Hiking for hours up a snowy mountain with a 70 pound pack, doing 3,000 burpees, chopping wood until your hands bleed and spending hours doing yoga in a 105 degree studio is not something most people would voluntarily subject themselves to. Then again, those who sign up for the race that entails such extreme tasks are not like most people. Like the name suggests, the Death Race is only for those who do not fear, and in fact welcome, radical challenge.
Even the race’s website,YouMayDie.com, is enough to scare off most competitors. Part of what gives the race its reputation is its unpredictability. There are no start and end times because race organizers make that call when the spirit moves them, which can be anywhere from several hours to more than a day, and they keep everyone on their toes by constantly throwing curve balls, each in the form of some outlandish, agonizing mission. Those who finish the race are few and far between. Last year only 35 out of 200 people finished the annual race in Vermont. This year’s race will be June 15 and hopefuls include two men currently working towards their M.D.s at the Albert Einstein College of Medicine.
“Crazy physical activity has pretty much always been part of my life,” said Brown, who spent nearly six years in the U.S. Navy, and in 2003 was part of the Naval Special Warfare Unit in Iraq. The change of pace once starting medical school has left him itching for some serious physical excursion. “Right now it’s a lot of sitting around studying books. When I learned about the Death Race, it immediately appealed to me.”
Death Race also appealed to Schaerer, who is also attending medical school at Albert Einstein College of Medicine in New York. Schaerer was a discus thrower at Stanford University, and then competed internationally as part of the Swiss national track and field team.
“He’s definitely got that drive and competitive edge which I think will help a lot for this race,” Brown said.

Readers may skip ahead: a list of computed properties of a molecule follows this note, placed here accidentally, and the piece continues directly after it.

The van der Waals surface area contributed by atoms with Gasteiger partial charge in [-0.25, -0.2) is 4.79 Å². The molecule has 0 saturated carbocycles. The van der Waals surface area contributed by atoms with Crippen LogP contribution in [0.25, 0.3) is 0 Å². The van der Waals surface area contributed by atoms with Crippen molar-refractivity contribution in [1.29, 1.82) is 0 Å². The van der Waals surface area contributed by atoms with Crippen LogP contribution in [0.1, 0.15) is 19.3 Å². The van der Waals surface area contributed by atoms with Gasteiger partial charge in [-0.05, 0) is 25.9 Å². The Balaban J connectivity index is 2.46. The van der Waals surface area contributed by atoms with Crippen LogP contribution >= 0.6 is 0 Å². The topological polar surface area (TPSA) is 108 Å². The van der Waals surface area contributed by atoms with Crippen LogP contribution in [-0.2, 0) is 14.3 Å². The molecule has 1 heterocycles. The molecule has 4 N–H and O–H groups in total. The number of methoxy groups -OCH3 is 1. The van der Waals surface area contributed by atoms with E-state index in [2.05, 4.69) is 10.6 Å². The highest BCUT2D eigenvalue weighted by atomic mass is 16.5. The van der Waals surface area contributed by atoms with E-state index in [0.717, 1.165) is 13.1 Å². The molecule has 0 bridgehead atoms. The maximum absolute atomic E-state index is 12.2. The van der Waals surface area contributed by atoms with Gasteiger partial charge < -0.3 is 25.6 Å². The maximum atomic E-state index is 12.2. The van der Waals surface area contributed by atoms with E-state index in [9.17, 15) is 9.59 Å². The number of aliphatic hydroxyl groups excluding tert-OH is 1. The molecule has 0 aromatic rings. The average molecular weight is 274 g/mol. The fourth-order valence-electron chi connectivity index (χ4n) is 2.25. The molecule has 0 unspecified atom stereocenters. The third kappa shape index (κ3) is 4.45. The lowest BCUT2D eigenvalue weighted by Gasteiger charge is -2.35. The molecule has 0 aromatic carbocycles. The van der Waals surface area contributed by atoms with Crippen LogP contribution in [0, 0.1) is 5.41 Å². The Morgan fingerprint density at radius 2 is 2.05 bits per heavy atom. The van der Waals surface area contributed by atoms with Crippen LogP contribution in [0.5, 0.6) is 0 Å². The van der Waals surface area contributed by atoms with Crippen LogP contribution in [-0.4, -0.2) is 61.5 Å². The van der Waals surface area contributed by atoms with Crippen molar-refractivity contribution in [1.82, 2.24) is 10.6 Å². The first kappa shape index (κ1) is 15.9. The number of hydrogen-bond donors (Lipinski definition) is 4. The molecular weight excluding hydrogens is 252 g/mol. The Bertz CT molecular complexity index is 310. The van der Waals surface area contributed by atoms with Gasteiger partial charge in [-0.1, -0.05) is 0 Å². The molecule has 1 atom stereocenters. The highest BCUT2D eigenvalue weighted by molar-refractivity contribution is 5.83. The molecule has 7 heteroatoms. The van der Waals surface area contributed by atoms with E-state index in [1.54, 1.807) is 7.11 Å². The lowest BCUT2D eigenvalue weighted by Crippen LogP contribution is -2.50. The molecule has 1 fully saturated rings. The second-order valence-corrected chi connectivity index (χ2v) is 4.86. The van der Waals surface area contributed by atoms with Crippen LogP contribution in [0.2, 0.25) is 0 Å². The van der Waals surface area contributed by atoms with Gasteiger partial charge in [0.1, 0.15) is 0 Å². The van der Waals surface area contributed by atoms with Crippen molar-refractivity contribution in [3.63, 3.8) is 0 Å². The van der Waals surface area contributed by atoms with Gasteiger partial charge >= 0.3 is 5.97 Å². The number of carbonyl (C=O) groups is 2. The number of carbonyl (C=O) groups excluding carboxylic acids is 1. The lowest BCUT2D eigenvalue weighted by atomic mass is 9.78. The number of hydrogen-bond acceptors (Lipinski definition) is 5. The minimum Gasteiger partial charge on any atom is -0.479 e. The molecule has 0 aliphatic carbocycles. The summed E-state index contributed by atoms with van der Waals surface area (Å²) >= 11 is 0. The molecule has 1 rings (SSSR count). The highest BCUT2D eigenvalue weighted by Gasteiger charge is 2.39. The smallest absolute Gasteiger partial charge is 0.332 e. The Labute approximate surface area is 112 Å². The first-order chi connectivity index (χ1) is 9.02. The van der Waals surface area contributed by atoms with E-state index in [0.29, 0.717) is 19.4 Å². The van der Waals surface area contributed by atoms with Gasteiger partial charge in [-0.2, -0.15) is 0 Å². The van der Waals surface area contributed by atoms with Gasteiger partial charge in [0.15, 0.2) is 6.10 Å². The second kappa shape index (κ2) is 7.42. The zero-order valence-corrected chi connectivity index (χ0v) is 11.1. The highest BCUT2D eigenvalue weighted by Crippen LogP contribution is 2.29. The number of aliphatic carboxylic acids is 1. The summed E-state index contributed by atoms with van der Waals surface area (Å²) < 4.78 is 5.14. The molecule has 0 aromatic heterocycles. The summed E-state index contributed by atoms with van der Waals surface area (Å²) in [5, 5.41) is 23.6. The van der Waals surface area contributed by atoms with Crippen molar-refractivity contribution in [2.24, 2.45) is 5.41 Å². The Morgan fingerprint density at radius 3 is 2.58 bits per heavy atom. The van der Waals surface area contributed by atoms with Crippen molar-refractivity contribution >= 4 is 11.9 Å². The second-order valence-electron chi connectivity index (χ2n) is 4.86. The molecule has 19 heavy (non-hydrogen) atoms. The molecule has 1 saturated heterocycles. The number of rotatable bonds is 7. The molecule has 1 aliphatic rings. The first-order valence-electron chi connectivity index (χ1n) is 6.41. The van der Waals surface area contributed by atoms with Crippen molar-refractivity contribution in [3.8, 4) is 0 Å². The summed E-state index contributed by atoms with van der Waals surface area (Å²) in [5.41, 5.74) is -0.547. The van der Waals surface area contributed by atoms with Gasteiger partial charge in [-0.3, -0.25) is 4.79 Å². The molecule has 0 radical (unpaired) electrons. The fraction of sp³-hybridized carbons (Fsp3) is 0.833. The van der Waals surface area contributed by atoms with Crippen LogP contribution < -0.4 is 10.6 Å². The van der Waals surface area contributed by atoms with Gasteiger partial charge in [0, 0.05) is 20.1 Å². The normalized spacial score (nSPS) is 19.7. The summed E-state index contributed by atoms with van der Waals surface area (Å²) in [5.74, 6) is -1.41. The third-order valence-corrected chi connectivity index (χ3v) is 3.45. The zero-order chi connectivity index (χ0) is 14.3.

Brown said he thinks he and his race buddy will do well, considering they all share a characteristic critical for making it to the end: “You have to have something in you that makes you not want to quit anything, ever,” he said. “If you have to convince someone to do this race, they shouldn’t be doing it. You have to really want it. This race is all about pushing yourself to new limits and seeing just how much you can take, and what you’re really capable of.”
Brown and Schaerer are no rookies to the Death Race scene. Both have competed multiple times before. Both racers finished the 2011 Winter Death Race, a smaller version of the summer race that takes place in the ice cold hills of vermont. When they returned that summer however, neither were able to finish due to injury and time constraints. "I had to be in the clinic working on Monday morning and so I set a cut off time of Sunday morning at 10a.m." says Schaerer. When that time came, Schaerer bowed out of the race but vowed to return and finish. Since then he placed 7th in the 2012 Winter Death Race with a time of 33 hours and 46minutes, one of only a few who finished.
“That experience has given me a good sense for the overall tone of the race,” he said. “I don’t know that you’re ever completely ready for something like this, but I think I’m as ready as I’m going to be.”
Currently the racers are busy gathering their mandatory gear including an axe, dress shoes, a life jacket and knitting needles.